08.11.19

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Europe is Gradually Becoming a Hotspot for Patent Litigation and Trolls as Patent Quality Decreases

Posted in Europe, Patents at 7:31 am by Dr. Roy Schestowitz

Euro

Summary: European jurisdictions have become more attractive for players seeking to litigate rather than innovate; this is exactly what litigation firms have been drooling over all along, basically an opportunity to tax Europe with no benefits to the European economy

THE quality of European Patents has collapsed to the point where law firms sometimes say that it’s lower than that of US patents, granted by the USPTO after Alice/35 U.S.C. § 101. While the US took some important steps to elevate the quality of patents, at least in the courtrooms, Europe was pushed the other way — towards UPC (which thankfully failed) and disregard for quality at the EPO — to the point of routinely violating the EPC (this is one of the reasons the UPC is failing). The expectation was, all along, that such deterioration in patent quality would attract/invite patent trolls to European courts. Law firms that enlist trolls as their clients had been having wet dreams about it for decades.

“The expectation was, all along, that such deterioration in patent quality would attract/invite patent trolls to European courts. Law firms that enlist trolls as their clients had been having wet dreams about it for decades.”In recent years we saw some comprehensive surveys suggesting a sharp increase in troll litigation mostly around Germany. It is definitely measurable. This morning we saw much-needed patent reporting — again — from what little remains of active patent blogs, naming Avanci, Nokia, Sharp and Daimler. The gist of it:

Through a filing with Judge Lucy H. Koh’s court in the Northern District of California, I’ve become aware of the following patent infringement complaints (presumably but not necessarily involving one or more requests for injunctive relief) filed by Foxconn subsidiary Sharp Corporation against Daimler in Germany…

[...]

Like Nokia’s German patent infringement suits against Daimler, those Sharp cases involve, at least in part, cars that come with a telematics control unit (TCU) supplied by Continental, which alleges that “Sharp’s lawsuits are evidence of the immediate, substantial threat that Avanci will encourage or direct its members to engage in a concerted litigation campaign in an effort to force Continental’s OEM customers to take a non-FRAND license through Avanci.”

Filing “over five patents in two German courts” (to quote the headline) is no longer so uncommon because the European Patent Office (EPO) is granting dubious patents, including software patents in Europe. They’re added up, i.e. a bunch of law-quality patents, to sue or to threaten in bulk. It makes a defense more expensive, compelling the victim to simply settle (or ‘license’) instead. Nowadays Campinos and his colleagues — much like Battistelli — are meeting with patent trolls and their front groups. They even co-host events. Who does the EPO strive to serve and what goals? Whose goals?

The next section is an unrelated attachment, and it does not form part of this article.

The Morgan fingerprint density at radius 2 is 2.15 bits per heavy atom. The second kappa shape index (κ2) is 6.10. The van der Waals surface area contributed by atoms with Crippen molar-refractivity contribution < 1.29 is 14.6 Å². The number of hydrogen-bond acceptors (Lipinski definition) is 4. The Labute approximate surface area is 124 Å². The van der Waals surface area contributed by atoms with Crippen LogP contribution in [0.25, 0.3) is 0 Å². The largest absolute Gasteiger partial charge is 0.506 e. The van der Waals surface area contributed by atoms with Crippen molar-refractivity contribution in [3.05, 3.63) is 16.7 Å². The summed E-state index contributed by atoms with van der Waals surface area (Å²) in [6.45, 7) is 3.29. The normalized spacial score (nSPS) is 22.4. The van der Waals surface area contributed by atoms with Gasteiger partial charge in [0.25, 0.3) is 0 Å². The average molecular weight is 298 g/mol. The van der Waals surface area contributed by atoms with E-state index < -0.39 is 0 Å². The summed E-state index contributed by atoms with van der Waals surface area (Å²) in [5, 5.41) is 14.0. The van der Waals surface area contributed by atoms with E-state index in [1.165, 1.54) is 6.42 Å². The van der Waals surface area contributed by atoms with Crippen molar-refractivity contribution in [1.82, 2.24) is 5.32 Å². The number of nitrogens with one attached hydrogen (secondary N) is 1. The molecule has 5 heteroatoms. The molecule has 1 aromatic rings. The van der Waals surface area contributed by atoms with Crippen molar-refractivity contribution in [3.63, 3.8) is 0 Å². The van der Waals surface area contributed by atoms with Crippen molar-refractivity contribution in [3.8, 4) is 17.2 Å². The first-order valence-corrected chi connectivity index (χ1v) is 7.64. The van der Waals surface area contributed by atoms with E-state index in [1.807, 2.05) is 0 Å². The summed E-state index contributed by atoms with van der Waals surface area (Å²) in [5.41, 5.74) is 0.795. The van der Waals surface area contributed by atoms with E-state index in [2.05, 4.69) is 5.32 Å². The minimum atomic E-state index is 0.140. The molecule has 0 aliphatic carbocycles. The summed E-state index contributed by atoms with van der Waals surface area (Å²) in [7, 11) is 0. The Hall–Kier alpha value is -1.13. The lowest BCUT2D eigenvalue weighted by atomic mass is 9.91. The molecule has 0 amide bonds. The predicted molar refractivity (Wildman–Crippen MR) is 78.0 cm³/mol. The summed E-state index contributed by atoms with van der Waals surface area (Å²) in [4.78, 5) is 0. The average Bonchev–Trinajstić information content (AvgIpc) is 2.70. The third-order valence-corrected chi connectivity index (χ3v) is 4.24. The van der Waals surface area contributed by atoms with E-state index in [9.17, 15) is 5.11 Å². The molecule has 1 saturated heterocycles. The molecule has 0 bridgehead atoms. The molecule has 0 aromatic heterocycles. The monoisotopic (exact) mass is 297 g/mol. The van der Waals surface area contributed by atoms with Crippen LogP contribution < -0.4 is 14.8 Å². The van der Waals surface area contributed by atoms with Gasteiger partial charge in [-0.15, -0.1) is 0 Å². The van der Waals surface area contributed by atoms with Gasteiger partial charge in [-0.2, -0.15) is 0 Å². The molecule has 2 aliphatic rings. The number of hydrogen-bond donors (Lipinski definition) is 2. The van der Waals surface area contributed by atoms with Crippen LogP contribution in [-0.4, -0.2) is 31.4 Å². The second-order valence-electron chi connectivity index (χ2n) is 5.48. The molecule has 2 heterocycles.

“Sometimes one has to wonder if Team UPC and their friends in patent trolls’ circles joke about how they hijacked the EPO (with ‘moles’ who do whatever the trolls want) and nearly hijacked the court system too (with the UPC).”We have meanwhile noticed that the patent trolls’ lobby and the EPO’s favourite propaganda outlet (IAM) sort of promotes the lowering of the British Pound as “good for litigation”. Their sick logic goes like this:

For example, although patents are not directly affected by Brexit, it is pretty clear that whatever lingering chances there were the unitary patent system might include the UK will die with No Deal. However, against that, think of the falling value of the pound.

Currently hovering at the $1.20/€1.07 mark, the UK is becoming a much cheaper jurisdiction in which to litigate. If the Supreme Court upholds the Unwired Planet decision, that might make London’s courts even more compelling venues in which to enforce SEPs as a means to secure global settlements. With a G8 economy, expert judges, highly-skilled practitioners and lower costs than ever before, what could there be for rights owners to dislike about litigating in the UK?

They cite a patent trolls’ case as though it’s a desirable thing for the UK. Maybe some law firms based in London like it, but the British public stands to lose the most from such lawsuits. What’s at stake here is market embargo, i.e. reduction in choices offered on the British market and with it the potential of price hikes.

Sometimes one has to wonder if Team UPC and their friends in patent trolls’ circles joke about how they hijacked the EPO (with ‘moles’ who do whatever the trolls want) and nearly hijacked the court/legal system too (with the UPC).

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